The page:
Home > Music > Let's rock out, Air Supply style

Let's rock out, Air Supply style

In the annals of popular music (huh huh, I said annals), one of the most interesting and disturbing trends was the advent — and then explosion — of the power ballad. By the late 80s, every metal/hair band worth its weight in mascara and White Rain was cranking out a power ballad on each and every album. It was truly bizarre. These big-haired chord-crunchers would suddenly be belting out lyrics that would make Paul Anka blush. And the public ate it up.

These songs served a number of purposes. A) They were commercially viable and received lots of airplay, meaning mo’ money, mo’ money, mo’ money. B) They allowed the rockers to take a virtual break during concerts … I mean, if you’re Poison and you’re playing that unique brand of mindless, high-energy rock-like music for an hour or so, you need to bring the room down for a second. C) Chicks dug them, meaning they could expand their carnal opportunities even more than before. D) They allowed the token sensitive band member to express his emotions through song.

Whatever the reason, it was a phenomenon to behold. It even begat groups like Firehouse, whose entire catalog of popular songs (both of them) were power ballads. Hell, they were like Air Supply in spandex. Man, that’s a bad image. And I’m sorry for putting it in your head. But, like all things popular, once groups like Firehouse showed up, the bubble burst, adding fuel to the Behind the Music series about a decade later.

Anyway, I saw a compilation on TV the other day — I’m sure you’ve seen it — called Monster Ballads. As the skinny, hirsuite rockers warbled the tunes one after another, I typed in as many of them as I could. Here are the ones I came up with, complete with my lasting impressions of these works of art.

“Don’t Know What You Got ‘Til It’s Gone” by Cinderella
A truly craptacular power ballad. It had it all… a winsome song about a fella that lost his groupie… a lead singer hitting the mid-to-upper falsetto range… a rockin’ ass video. Even my friend T-Mak (a large, black gentleman – going against type) would sing this occasionally at work. Bear in mind, T-Mak and I worked together in the 1998-2000 timeframe. That song had legs.

“Love Song” by Tesla
Remember Tesla? They were a huge band for about two… maybe two-and-a-half weeks. I’ll admit that somewhere in my archives of tapes I actually have Tesla’s “Five Man Acoustical Jam” album. Because the first step of any 12-step program is admittting you have a problem. “Love Song” was a great little ditty. The main point is that love is all around you. Love is, in fact, knocking. Outside your door, even. Kinda like a stalker. Don’t EVER break up with a guy from Tesla. That’s a life lesson right there.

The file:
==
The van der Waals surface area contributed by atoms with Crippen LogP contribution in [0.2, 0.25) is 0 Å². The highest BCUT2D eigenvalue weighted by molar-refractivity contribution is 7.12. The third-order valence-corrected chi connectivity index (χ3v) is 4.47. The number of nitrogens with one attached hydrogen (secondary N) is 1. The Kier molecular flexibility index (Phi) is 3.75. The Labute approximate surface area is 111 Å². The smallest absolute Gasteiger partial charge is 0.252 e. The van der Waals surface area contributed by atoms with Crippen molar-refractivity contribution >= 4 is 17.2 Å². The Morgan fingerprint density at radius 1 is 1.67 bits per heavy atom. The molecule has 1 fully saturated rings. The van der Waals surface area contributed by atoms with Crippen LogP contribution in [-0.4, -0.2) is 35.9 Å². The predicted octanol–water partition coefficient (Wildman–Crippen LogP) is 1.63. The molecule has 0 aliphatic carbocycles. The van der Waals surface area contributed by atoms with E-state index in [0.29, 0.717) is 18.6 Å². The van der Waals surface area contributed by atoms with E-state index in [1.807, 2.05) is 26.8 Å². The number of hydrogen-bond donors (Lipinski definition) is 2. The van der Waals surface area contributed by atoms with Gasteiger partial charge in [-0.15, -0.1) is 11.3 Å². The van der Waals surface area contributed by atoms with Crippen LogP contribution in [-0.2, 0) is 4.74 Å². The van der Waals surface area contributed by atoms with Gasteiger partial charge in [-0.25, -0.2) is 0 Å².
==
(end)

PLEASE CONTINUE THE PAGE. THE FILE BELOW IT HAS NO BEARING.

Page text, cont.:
“Heaven” by Warrant
At some point I’ll have to write about my theory that Warrant’s “Cherry Pie” single-handedly brought about the whole MC Hammer/Vanilla Ice debacle. What can I say about “Heaven” that hasn’t been said about amebic dysentery. Moving on…

“When the Children Cry” by White Lion
Now we’re talking. White Lion (as opposed to Great White or Whitesnake) decided to use the power of power ballads for the good of all humanity. ‘cuz these guys, when they weren’t having foursomes in hot tubs with drug-addled underage girls, were thinking about the crimes that mankind commits. And they wanted us to think about the young’uns. I can’t talk more about it. I’m getting a little verklempt.

“High Enough” Damn Yankees
Damn, this was a good idea. Let’s take a bunch of has-beens and second-bananas from other groups (Styx, Night Ranger… Ted Nugent), put them together, record a few tunes, and see what happens. Why didn’t they get Oates, Mussina and The Captain involved? Luckily, the guys kept it together long enough to record “High Enough,” a song that just asked an important question of their loved one. Can you take me high enough… to fly me over… yesterday? Ahhh… ok. How can anyone answer that? Is that a rhetorical question?

PS – Why didn’t the Red Sox play this after beating the Yankees in the 2004 ALCS? Think about it.

“Every Rose Has Its Thorn” by Poison
This song has a special memory for me. I was at a five-week summer academic camp (feel free to laugh amongst yourselves), and at the final assembly, we had a talent show. Well, one guy decided to sing this song to his girlfriend — the one he had known for four weeks and six days. I remember thinking at the time, “Some day, he will think back on this and visibly wretch.” Chances are, I’m right. I shudder thinking about it, and I just watched the spectacle.

Unfortunately, power ballads gave way to the “unplugged” trend of the 90s, where the rock bands of the time — grunge and otherwise — would show their softer side by either remaking up-tempo numbers sans electricity or by penning more sensitive songs. Not power ballads. Whiny ballads. Just not the same.

Let me know if you have any good power ballad memories. There has to be… one or so out there.

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Categories: Music
  1. January 7, 2006 at 3:34 pm

    I first touched a boobie while dancing to Warrant’s “Heaven” at a school dance. It was an accident, and primarily involved my elbow, but I’m counting it. Sorry about the bruise, Mary Beth.

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